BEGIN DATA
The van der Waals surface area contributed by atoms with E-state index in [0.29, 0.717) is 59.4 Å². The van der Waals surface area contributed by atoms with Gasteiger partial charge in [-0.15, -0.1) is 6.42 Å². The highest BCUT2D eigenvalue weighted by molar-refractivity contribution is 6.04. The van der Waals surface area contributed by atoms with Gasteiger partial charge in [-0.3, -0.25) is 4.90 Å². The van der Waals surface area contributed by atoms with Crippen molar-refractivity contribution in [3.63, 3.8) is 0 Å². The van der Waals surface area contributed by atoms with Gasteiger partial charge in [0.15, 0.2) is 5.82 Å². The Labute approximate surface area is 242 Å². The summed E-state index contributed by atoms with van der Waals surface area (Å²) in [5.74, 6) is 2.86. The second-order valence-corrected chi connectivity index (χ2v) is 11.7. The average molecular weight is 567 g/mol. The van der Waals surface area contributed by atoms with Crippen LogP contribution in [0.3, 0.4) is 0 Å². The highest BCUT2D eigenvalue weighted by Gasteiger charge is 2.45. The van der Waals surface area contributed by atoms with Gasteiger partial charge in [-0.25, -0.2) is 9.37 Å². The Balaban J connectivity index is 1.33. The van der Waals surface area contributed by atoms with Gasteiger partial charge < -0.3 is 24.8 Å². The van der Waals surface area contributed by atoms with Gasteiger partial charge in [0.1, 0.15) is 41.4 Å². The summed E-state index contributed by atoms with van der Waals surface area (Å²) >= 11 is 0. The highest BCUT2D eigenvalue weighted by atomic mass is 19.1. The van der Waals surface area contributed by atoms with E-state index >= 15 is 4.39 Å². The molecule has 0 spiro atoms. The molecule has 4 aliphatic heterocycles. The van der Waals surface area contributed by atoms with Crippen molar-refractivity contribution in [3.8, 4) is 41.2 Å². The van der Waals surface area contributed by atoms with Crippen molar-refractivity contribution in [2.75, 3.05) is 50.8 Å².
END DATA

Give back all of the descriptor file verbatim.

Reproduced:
The van der Waals surface area contributed by atoms with E-state index in [0.29, 0.717) is 59.4 Å². The van der Waals surface area contributed by atoms with Gasteiger partial charge in [-0.15, -0.1) is 6.42 Å². The highest BCUT2D eigenvalue weighted by molar-refractivity contribution is 6.04. The van der Waals surface area contributed by atoms with Gasteiger partial charge in [-0.3, -0.25) is 4.90 Å². The van der Waals surface area contributed by atoms with Crippen molar-refractivity contribution in [3.63, 3.8) is 0 Å². The van der Waals surface area contributed by atoms with Gasteiger partial charge in [0.15, 0.2) is 5.82 Å². The Labute approximate surface area is 242 Å². The summed E-state index contributed by atoms with van der Waals surface area (Å²) in [5.74, 6) is 2.86. The second-order valence-corrected chi connectivity index (χ2v) is 11.7. The average molecular weight is 567 g/mol. The van der Waals surface area contributed by atoms with Crippen LogP contribution in [0.3, 0.4) is 0 Å². The highest BCUT2D eigenvalue weighted by Gasteiger charge is 2.45. The van der Waals surface area contributed by atoms with Gasteiger partial charge in [-0.25, -0.2) is 9.37 Å². The Balaban J connectivity index is 1.33. The van der Waals surface area contributed by atoms with Gasteiger partial charge < -0.3 is 24.8 Å². The van der Waals surface area contributed by atoms with Gasteiger partial charge in [0.1, 0.15) is 41.4 Å². The summed E-state index contributed by atoms with van der Waals surface area (Å²) >= 11 is 0. The highest BCUT2D eigenvalue weighted by atomic mass is 19.1. The van der Waals surface area contributed by atoms with E-state index >= 15 is 4.39 Å². The molecule has 0 spiro atoms. The molecule has 4 aliphatic heterocycles. The van der Waals surface area contributed by atoms with Crippen molar-refractivity contribution in [3.8, 4) is 41.2 Å². The van der Waals surface area contributed by atoms with Crippen molar-refractivity contribution in [2.75, 3.05) is 50.8 Å².